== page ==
Tell Mattel to Embrace Different Kinds of Beauty


Target: Bryan G. Stockton, CEO of Mattel

Goal: Slam toy manufacturer for purposefully disproportionate Jennifer Lopez doll.

In an effort to boost its influence in the Latino market, Mattel, the largest toy manufacturer in the U.S. and creator of the legendary Barbie doll, has set out to create a collection of dolls that emulate the traditions and culture of Hispanic and Latino population.

Instead of taking a respectful approach, the company has been playing into cultural stereotypes. The first failure came when Mattel tried to create a ‘Dolls of the World’ collection where they released a ‘Mexico Barbie’ dressed in a ruffled pink frock accompanied by, none other than a passport and, of course, a Chihuahua.

But the manufacturer’s most recent distribution of a Jennifer Lopez doll is quickly becoming a source of controversy. Known for her curvaceous figure and beauty that transcends rigid European ideals, Lopez is shortchanged by Mattel’s efforts to ‘celebrate’ her with a purposely disproportionate and ‘typical looking’ doll. Her waif-like and unrealistic figure is nothing like the star’s signature body type, and the features are unimpressively commonplace. Ironically, in a recent video promoting the doll’s release, Lopez stated that she thinks ‘Barbie represents infinite possibilities.’ Mattel clearly doesn’t believe in that notion, as they continually market dolls that represent a narrow ideal of beauty.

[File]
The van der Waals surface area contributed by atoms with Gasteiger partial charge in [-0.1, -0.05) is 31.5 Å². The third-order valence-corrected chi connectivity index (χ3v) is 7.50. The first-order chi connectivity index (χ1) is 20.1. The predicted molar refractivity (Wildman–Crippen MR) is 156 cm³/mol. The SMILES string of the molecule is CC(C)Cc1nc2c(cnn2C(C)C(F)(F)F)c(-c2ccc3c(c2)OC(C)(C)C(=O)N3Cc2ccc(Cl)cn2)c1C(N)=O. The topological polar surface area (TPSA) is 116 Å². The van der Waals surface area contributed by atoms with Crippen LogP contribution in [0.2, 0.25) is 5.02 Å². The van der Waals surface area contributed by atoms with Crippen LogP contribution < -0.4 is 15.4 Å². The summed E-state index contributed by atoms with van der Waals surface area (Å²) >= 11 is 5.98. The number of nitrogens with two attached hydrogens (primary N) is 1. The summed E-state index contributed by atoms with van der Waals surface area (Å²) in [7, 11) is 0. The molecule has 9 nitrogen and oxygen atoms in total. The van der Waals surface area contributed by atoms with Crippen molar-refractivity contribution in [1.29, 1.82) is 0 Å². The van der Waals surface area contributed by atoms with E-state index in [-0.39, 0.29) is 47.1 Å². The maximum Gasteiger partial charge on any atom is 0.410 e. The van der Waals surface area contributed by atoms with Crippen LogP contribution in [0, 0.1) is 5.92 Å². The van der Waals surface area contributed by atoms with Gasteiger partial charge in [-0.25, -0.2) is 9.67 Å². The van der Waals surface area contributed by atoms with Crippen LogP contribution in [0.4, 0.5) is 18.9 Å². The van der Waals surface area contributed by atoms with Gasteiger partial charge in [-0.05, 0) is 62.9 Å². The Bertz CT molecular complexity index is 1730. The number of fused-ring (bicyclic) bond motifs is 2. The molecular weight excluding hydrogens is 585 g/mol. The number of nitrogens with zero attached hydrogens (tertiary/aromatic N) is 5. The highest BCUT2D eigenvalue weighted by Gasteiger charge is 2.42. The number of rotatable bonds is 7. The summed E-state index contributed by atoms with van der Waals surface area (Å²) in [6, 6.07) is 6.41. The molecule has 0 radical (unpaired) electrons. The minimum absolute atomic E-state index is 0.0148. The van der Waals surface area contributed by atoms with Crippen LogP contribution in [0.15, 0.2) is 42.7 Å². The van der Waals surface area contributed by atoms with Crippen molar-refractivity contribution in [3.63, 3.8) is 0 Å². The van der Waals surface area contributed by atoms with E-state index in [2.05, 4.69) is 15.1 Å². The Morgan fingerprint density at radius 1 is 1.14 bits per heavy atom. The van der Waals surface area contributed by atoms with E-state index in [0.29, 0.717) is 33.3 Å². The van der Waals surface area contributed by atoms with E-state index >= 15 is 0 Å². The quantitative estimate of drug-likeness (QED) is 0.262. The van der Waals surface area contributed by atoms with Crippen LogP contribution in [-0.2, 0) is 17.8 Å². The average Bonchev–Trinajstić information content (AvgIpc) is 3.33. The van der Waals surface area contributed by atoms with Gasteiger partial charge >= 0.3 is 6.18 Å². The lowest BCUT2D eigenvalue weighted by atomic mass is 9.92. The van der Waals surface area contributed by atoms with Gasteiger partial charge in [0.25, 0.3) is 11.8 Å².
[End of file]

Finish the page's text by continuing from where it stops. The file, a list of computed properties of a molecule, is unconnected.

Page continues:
Countless reports have been released of the damaging effects Barbie has had on the self-esteem of impressionable, young girls over the years, with a recent infographic by revealing if Barbie was a real woman her neck would be twice as long and six inches thinner than the average woman’s neck, making it impossible for her to hold her own head up.

By signing this petition, you’ll tell Mattel that their Jennifer Lopez doll was a disgracefully unsuccessful attempt at honoring the Latina beauty, and that its unrealistic representations are damaging to young consumers.


Dear Bryan Stockton,

Your decision to appeal to the Hispanic community through dolls that perpetuate cultural stereotypes and misconceptions are not only ignorant but insensitive. The company’s recent creation of the Jennifer Lopez doll, which looks nothing like the international celebrity, is another example of Mattel’s narrow-minded views on beauty.

Jennifer Lopez is, without question, known for her curvaceous figure and non-European attributes, but you’ve scaled down her figure and given her a ‘typical look’ which doesn’t do her justice and is a lame attempt at trying to celebrate her.

Because of Barbie’s disproportion, women have gone to great lengths trying to emulate the doll’s looks. This has resulted in damaging effects to self-confidence and extremely low self-esteem among consumers who have been led to believe that Barbie is the standard. But when your company attempts to go outside of the box, your efforts are poor, at best. I urge you to think of the global impact that your dolls have, and to reconsider making a positive impact on the lives of women and girls that look up to your product. To put it bluntly, the Jennifer Lopez doll is an absolute fail.


[Your Name Here]

Photo Credit: Mattel

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